Who are you? — Morning Devotions - Hope 103.2

Who are you? — Morning Devotions

Have you ever stopped to think deeply about who you are, and what you want from life? It's important to find these answers.

By Chris WittsTuesday 21 Feb 2023Morning Devotions with Chris WittsFaithReading Time: 1 minute

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You know what it’s like when you try to phone someone and they’re not home and you’re invited to leave a message on their answering machine and the person usually leaves a recorded message and then you can respond with the answer. But imagine something quite different now. Suppose you found a number and a recorded voice said to you, “This is not an answering machine. This is a questioning machine. There are only two questions in life that are relevant. I want to ask you, ‘who are you and what do you want?’ Most people who phoned me don’t know the answer to both these questions. Please give your answer at the sound of the tone.”

Now I think this is a very interesting, intriguing set of questions, one that we probably should consider at least once in our lifetime. Who am I and what do I want? They are very basic questions, aren’t they? And I’m reminded of this and the popular musical Les Mis –

Who am I? Who am I? Can I conceal myself forevermore? Pretend I’m not the man I was before and must my name until I die. Be no more than an alibi. Must I lie? How can I ever face my fellow men? How can I ever face myself again?

My soul, he said, belongs to God. I know I made that bargain long ago. He gave me hope. When hope was gone. He gave me strength. The journey on who am I now?

It’s a powerful song, and I think it’s worth mentioning. This morning is the most fundamental of all questions. Who am I? And if you ask that question, usually the first thing you say, Well, my name – that’s who I am at birth, I’ve been given a name. When I die, my name hopefully will be inscribed on something as a permanent memory to my life. It’s easier to dodge a question thinking seriously about it. Yet it can be this sort of haunting question. Who are you? How can my life make sense? What makes me – me, special or unique? What is it that gives me value and worth?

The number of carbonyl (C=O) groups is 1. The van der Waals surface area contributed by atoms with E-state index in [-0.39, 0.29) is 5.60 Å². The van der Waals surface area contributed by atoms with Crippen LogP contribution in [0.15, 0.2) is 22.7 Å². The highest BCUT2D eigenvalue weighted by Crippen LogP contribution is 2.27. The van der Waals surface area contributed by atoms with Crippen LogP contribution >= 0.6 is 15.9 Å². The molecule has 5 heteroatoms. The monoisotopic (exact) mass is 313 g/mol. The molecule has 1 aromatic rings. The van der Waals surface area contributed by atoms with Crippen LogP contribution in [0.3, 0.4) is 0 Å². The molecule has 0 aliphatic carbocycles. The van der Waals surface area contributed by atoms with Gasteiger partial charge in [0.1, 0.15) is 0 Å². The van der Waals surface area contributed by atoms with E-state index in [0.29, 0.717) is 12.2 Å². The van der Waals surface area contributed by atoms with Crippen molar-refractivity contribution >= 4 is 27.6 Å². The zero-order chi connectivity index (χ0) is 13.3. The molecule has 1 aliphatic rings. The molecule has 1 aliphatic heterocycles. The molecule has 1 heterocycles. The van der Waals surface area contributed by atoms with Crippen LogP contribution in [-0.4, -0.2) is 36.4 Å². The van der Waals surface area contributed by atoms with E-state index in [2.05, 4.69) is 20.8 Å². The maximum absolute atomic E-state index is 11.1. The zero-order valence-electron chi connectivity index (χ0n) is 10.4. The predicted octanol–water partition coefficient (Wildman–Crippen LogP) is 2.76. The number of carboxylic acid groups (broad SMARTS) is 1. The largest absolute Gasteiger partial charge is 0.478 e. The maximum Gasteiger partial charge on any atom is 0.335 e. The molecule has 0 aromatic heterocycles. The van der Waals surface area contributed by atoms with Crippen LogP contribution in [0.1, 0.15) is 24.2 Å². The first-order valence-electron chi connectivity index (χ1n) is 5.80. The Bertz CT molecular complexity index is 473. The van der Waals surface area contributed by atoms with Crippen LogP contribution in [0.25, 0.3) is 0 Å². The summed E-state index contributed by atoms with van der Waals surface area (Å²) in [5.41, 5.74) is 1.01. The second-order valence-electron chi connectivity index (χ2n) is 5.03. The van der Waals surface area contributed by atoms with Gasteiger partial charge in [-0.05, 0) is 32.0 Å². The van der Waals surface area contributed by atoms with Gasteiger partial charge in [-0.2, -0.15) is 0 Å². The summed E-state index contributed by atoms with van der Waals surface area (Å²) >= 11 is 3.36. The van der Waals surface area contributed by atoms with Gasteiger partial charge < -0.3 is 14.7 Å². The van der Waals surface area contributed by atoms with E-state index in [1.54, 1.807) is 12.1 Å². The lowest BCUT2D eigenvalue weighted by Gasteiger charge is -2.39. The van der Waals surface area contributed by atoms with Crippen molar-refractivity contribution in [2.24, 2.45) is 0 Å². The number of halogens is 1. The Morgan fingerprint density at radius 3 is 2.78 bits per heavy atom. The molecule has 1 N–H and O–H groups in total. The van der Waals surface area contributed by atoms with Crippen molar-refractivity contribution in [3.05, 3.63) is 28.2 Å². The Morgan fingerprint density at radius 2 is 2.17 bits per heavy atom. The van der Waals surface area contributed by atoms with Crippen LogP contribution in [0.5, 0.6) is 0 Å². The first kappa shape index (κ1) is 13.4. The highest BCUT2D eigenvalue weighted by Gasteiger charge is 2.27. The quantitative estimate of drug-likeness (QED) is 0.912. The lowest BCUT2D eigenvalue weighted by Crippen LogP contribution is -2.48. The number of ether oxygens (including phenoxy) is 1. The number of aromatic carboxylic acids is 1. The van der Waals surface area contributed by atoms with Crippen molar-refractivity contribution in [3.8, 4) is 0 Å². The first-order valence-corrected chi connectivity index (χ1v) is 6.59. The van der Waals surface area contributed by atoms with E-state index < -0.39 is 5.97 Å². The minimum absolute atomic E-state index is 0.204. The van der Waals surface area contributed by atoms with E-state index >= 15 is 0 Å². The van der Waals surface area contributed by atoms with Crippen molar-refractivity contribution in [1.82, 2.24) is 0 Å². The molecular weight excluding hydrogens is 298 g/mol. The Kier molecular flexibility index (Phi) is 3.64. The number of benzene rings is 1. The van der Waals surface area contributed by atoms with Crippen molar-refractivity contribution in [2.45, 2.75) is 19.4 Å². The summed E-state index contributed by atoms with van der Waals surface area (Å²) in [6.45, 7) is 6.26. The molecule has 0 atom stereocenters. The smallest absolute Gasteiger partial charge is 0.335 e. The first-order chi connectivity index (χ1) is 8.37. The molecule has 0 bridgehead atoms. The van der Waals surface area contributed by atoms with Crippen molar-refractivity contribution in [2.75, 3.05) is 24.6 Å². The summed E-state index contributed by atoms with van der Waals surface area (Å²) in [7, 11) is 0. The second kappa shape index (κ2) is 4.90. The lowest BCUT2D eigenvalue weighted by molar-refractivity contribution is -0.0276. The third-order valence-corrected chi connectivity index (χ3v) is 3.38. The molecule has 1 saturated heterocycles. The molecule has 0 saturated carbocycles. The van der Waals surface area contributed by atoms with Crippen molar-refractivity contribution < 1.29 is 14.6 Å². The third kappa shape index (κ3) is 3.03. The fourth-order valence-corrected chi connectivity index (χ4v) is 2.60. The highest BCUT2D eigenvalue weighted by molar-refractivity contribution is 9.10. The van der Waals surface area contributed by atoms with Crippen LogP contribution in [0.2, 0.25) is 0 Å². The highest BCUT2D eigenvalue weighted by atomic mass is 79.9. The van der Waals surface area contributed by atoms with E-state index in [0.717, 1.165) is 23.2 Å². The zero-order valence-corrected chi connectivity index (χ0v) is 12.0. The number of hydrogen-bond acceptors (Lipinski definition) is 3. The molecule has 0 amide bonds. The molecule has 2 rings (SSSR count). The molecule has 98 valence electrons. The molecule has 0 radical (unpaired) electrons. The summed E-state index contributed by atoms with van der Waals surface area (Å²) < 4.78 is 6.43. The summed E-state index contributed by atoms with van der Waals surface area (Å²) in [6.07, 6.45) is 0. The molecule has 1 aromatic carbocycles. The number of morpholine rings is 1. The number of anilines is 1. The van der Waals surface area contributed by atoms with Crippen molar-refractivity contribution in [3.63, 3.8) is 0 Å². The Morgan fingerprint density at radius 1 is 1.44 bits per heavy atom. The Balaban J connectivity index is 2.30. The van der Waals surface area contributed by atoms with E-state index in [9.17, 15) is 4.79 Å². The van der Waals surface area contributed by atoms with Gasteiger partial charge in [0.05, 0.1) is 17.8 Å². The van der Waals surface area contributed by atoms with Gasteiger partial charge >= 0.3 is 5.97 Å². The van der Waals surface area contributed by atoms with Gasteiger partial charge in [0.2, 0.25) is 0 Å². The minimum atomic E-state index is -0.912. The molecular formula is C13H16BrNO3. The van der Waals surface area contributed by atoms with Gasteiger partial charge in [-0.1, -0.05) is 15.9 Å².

I’m reminded of Sir Michael Costa, the great conductor. He was having a rehearsal. Musicians and the voices and the choir rang out and the organ and the drums and the horns were ringing, Cymbals clashing, and the piccolo player stopped playing and sitting in the corner of the orchestra, the piccolo said to himself, “In all of this noise, it doesn’t matter what I do.”

And suddenly the great conductor stopped and flung up his hands and he cried out. Where is the piccolo? Everything was spoiled because the piccolo failed to take its part.

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So it’s true that every one of us is valuable, that we belong. We are loved by God. Why am I alive? Well, that’s not a new question. In fact, Jeremiah from the Old Testament. The prophet answered this question over 2000 years ago. Jeremiah 20:18. Here was the question. He asked himself, “Why was I born? Was it only to have trouble and sorrow to end my life in disgrace?”

I guess they’ve probably been times in your life when you felt this way, Was I born just to have a bunch of problems? Or was I put on this planet to have grief and heartache and stress?

It was the author, Ashleigh Brilliant, who said, “My life is a superb cast, but I can’t figure out the plot.” Jack Handley, he said, “I hope life isn’t a joke because I don’t get it.” And Dr Hugh Morehead, the philosophy professor, wrote to 250 of the best-known philosophers and intellectuals of his day, and he asked them to respond to the question. What is the meaning of life? And he published their responses.

Some guesses, some admitted they made up purposes. Others wrote back to him and said, “Dr Moorehead, if you have an answer to this, would you please let us know?” And one person said, as far as I can see, there is no purpose.

A life without purpose, certainly not worth living. But I love what David prayed in Psalm 139 again from the Old Testament. “You are the one who put me together inside my mother’s body, and I praise you God because of the wonderful way that you created me. Everything you do is marvellous. Of this I have no doubt.”

Who am I? I’m a person that God loves. God gives me meaning. He gives me worth. I am his child. I am significant. And I have purpose. So that’s you. It means that there is something very special about you and me.

Let’s Pray

Thank you, Lord, for these are truths that I can really respond to, amen.